http://lists.netsys.com/pipermail/full-disclosure/2002-December/003368.html
- that lets a malicious server run arbitrary code; an exploit (source code for such a malicious server, in fact) got posted to Bugtraq in the last day or two, so the script kiddies will be out in force.

This is actually not too urgent - if you only ssh to Hermes and toothycat.net you'll be fine (so long as you trust me not to want to poke around your machine, that is. muhaha.) But if you decide to connect to somewhere controlled by random people you don't really know and/or trust (eggham hills, say, or MUDs, or the ASCII art Star Wars server, or one of Rob's machines or whatever ;) ) you should use the latest version.

Actually, it's not that simple, thanks to the DNS.  Anyone you trust to provide you DNS can use a ManInTheMiddle? style attack to exploit these bugs by pretending to be the server you're trying to contact, as (potentially) can anyone who can sniff the DNS packets you send out (by sending faked DNS replies). -- Senji.  I strongly urge all users of PuTTY to upgrade.
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Note to geeks



(someone refactor if the rant below is too warlike..)

In MoonShadow's experience, telling people not to use MS stuff generally has the opposite effect. MoonShadow used to do that, then realised that to everyone else he must sound like one of those street preachers that attack you near MarketSquare by hitting you with a large sign saying "The End Is Nigh" or some such until you agree to memorise their literature, put on sackcloth and ashes and join them on the street corner with a sign of your own. In MoonShadow's experience, though, once people have been infected with a Klez or two they are quite willing to listen to advice about how to close some of the bigger holes in MS stuff, so long as the relevant incantations don't take too long to do and they don't have to do them too often. Which is a really good thing. If Linux-based (substitute OSOfChoice?, BrowserOfChoice?, MailClientOfYourChoice? or whatever) holes got the sort of attention that Windows-based (MSIE, Outlook) ones do, things like Slapper would be a lot more common; and if we convinced everyone to shift to Linux (...), holes in (...) would get that attention. Far better, in MoonShadow's opinion, if everyone learns to patch up the stuff they do use (and then maybe think about whether they want to carry on using it or not) than if everyone switches to something different and (thinking they're safe because it's not Windows, MSIE, Outlook, whatever) doesn't patch that up either.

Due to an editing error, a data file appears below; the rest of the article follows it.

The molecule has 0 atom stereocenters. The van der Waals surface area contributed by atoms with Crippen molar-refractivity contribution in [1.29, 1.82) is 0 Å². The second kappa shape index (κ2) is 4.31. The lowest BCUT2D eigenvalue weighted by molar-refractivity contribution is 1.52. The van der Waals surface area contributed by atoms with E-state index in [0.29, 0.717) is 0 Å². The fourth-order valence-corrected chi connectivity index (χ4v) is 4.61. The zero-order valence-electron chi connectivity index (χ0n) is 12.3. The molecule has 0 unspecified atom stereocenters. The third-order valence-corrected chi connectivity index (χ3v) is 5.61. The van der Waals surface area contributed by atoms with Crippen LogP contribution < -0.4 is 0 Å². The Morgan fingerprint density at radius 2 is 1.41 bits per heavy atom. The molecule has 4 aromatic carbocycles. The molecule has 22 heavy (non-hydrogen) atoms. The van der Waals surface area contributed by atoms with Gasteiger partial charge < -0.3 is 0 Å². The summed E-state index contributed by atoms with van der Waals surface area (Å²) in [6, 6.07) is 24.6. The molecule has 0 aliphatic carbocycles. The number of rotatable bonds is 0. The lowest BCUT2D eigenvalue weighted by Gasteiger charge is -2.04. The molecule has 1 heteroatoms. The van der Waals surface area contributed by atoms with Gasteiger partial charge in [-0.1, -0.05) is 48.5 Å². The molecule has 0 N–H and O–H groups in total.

Students don't generally buy their own computer junk. Few can afford an up-to-date virus checker (yes, having one by choice does, sadly, make you a geek; most people have one that's hopelessly out of date, for much the same reasons that most people don't download security patches without prompting from other humans) or an NAT firewall (£60-£80 is 2-3 weeks of student food! I'm talking about people who find the thought of putting a Linux box together from scrap for the purpose about as appealing as a sysadmin finds the thought of removing an average Outlook worm from every machine in the office; which is understandable).